international bipolar foundation

Written by Sabrina Olivares, FL, USA


As time progresses, the awareness of mental health issues has become a reoccurring trend in multiple places around the world, specifically amongst the young population of today. We have shifted from a society that dehumanizes and ridicules those that suffer from mental illness

into one that offers a wide range of support and medications that help make life a little easier and relieve the daily stressors that torment the mentally ill.


Despite this seemingly growing notion of acceptance, the current events surrounding the COVID-19 pandemic have taken the world by storm, negatively impacting people everywhere not only from a physical standpoint but also from a mental and emotional one.


Because this global virus is not very well-known and even fatal in some cases, residents of several countries have been advised to quarantine themselves and follow standard safety procedures, such as wearing masks and washing their hands for at least 20 seconds, to prevent more outbreaks as hospitals pile up at full capacity with COVID-19 patients. So, what does this mean for students?


With school being a common site for socializing, the strict distancing rules have made it quite difficult for students to fully interact with other people besides family members as physical classroom settings turn into virtual meetings. This isolation has affected the mental health and well-being of students like never before considering the unusual circumstances and constant worry that comes with this long-lasting pandemic situation.


As found by a study conducted at a large public university in the United States, in which 195 students were interviewed with survey questions, an indication of increased stress and anxiety attributed to the effects of the COVID-19 outbreak was noted. Besides decreased social interactions, factors such as the fear of losing a loved one, difficulty in concentrating and lack of motivation, disruptions in habitual sleeping patterns, and increasing concerns on academic performance have all resulted in a mental health crisis.


Now consider the fact that these are college students but how about when high school, middle school, or even elementary students are put into the equation? This virus will have completely changed the structure of society with generations to come, making it even more important to advocate for mental health.


Being a high school student from an institution in Florida, I was able to virtually connect with my peers and ask each of them “what would you need to support your mental health during this time?”. I received a similar response over and over again: someone to listen to me. Having a voice and having someone to hear that voice has become a necessity but the problem lies in what could be done to allow these students to speak on these personal mental struggles. An idea came to my mind immediately.


Content creation has become one of the most influential forms of spreading news in modern times. The power that the media holds has altered aspects of everyday life as seen with politics, workplace, and home life. Online social media platforms such as Instagram, Facebook, and Twitter have played a huge role in the lives of young people all over the world, especially teens in the United States. My proposal would be to design a virtual mental health program available in schools everywhere, starting with my Florida school.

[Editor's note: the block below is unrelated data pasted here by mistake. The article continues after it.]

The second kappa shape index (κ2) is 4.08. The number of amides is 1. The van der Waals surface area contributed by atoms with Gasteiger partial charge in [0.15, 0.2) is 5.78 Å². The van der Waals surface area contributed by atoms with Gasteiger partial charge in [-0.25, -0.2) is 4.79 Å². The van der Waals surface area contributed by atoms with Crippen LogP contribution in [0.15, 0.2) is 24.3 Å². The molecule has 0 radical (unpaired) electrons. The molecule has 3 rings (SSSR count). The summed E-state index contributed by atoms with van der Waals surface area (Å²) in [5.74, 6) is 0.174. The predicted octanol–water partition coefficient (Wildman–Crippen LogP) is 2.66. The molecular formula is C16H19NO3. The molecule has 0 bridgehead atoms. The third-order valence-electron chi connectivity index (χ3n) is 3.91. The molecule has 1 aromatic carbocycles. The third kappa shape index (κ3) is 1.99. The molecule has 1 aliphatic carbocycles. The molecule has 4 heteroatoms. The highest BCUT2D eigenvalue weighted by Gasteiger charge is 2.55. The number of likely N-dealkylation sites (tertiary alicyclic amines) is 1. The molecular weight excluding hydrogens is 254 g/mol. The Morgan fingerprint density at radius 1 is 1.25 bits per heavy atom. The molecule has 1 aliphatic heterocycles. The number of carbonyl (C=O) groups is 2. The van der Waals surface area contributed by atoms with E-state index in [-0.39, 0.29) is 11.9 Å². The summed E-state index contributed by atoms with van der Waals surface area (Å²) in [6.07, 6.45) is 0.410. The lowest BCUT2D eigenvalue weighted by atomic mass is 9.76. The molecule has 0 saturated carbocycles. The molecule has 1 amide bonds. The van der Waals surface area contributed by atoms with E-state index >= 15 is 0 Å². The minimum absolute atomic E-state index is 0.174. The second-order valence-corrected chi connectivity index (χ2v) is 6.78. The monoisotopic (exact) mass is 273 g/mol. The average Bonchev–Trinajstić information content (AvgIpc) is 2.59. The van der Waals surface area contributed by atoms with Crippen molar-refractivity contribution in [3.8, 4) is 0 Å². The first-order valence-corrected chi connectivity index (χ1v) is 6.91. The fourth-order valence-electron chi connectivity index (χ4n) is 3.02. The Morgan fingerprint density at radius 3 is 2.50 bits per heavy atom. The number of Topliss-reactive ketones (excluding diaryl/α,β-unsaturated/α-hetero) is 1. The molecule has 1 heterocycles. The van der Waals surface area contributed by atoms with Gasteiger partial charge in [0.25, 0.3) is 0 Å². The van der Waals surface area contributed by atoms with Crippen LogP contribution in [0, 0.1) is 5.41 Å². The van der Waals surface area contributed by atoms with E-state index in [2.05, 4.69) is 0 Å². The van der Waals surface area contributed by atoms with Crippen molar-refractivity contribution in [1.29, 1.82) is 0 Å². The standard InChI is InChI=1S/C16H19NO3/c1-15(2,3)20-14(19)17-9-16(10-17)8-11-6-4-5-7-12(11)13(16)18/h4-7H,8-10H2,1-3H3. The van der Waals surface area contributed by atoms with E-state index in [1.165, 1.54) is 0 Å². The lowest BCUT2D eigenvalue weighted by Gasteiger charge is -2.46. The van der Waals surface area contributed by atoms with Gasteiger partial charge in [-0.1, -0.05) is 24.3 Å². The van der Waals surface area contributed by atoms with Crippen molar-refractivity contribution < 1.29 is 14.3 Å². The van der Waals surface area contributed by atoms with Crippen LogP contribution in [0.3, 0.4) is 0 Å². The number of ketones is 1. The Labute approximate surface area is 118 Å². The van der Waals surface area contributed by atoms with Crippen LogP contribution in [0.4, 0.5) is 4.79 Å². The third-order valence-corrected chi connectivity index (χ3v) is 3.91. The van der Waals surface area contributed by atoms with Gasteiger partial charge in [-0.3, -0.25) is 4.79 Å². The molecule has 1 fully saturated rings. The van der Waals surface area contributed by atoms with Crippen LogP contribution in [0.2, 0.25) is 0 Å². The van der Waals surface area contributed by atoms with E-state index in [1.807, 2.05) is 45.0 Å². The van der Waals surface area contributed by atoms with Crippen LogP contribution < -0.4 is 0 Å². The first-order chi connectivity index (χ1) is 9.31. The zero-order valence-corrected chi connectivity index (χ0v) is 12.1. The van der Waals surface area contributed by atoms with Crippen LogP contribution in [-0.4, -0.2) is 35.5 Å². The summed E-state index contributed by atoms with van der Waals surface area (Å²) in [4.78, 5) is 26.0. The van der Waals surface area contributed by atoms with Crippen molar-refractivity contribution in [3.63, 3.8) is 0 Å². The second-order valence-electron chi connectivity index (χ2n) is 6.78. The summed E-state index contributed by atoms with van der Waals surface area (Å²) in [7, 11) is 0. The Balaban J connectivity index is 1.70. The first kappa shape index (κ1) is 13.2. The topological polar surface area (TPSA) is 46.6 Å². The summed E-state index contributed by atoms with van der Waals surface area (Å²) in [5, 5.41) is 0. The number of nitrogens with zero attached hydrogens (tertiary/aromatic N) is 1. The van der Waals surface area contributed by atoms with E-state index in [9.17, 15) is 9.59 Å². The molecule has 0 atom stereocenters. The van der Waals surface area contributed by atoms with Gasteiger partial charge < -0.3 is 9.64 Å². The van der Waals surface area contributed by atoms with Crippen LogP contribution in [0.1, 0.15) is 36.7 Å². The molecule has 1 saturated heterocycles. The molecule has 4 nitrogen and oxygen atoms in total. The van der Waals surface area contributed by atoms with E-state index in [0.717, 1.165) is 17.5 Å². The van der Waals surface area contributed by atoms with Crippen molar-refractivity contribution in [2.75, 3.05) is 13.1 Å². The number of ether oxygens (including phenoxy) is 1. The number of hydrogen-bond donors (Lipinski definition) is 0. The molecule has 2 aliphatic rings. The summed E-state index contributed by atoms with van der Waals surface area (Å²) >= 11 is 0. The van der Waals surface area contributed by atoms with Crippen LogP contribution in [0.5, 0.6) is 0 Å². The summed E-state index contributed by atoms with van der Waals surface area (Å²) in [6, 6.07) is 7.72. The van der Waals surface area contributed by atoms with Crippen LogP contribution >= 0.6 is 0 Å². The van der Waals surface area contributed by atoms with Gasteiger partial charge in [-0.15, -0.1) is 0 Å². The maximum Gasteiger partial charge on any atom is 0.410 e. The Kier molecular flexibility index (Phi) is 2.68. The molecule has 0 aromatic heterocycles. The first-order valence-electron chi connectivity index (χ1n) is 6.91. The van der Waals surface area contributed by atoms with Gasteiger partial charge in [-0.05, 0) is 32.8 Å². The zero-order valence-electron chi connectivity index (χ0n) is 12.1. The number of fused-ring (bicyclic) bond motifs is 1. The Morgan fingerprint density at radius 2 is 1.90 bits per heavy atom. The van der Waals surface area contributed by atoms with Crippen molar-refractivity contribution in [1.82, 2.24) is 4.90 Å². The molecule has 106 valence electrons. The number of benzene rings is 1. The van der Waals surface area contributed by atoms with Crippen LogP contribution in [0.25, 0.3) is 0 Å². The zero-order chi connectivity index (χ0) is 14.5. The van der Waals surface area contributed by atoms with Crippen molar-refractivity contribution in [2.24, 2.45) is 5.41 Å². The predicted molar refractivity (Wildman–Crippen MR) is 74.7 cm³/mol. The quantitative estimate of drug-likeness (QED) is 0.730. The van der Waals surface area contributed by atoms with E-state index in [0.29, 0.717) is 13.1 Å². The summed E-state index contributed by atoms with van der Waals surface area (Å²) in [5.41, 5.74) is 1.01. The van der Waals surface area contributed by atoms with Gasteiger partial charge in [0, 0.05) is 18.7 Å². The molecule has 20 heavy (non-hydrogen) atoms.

The plan is to allow students to write short stories, with the option of submitting stories anonymously, to teachers that will pass on these stories to a student group that will evaluate and edit the submissions with the guidance counselors to be certain that the content produced is appropriate. These short stories will originate from the mind of students that feel the need to speak on the topic of the mental struggles they are having to tolerate.


These short stories, which should be posted on the school’s social media platform or website, will then hopefully be transformed into videos, podcasts, and public speeches to appeal to a wider audience. In addition to these short story creations, hosting virtual meetings where students are able to talk to each other or participate in entertaining activities such as movie nights or scribble games should be a normal occurrence. This way students will be able to get to know each other and possibly make new friends despite the current situation.


To implement this into the school system, principal approvable is essential and once approvable is granted, I would gather a group of students that is beyond excited for this mission to get together with teachers and guidance counselors that are willing to advocate and become sponsors for this program. From that moment on, a small group of students will gradually grow larger as more people feel comfortable enough to speak up and vent about struggles they have been suppressing or ignoring.


No matter what program is in place, giving students an outlet during this time that is centered around improving their mental health will change their perceptions about the education system as a whole, seeing as school officials are understanding of everything that has been going on and are trying to help the best way they know how to. Remember that, at the end of the day, everyone wants a chance to be heard.



Citations:


- Jul 26, 2. (n.d.). The Impact of Social Media: Is it Irreplaceable? Retrieved November 30,

2020, from https://knowledge.wharton.upenn.edu/article/impact-of-social-media/


- Son1, C., Hegde1, S., Smith1, A., Wang1, X., Sasangohar1, F., 1Department of Industrial

and Systems Engineering, . . . Authors..., L. (n.d.). Effects of COVID-19 on College

Students' Mental Health in the United States: Interview Survey Study. Retrieved

November 30, 2020, from https://www.jmir.org/2020/9/e21279/


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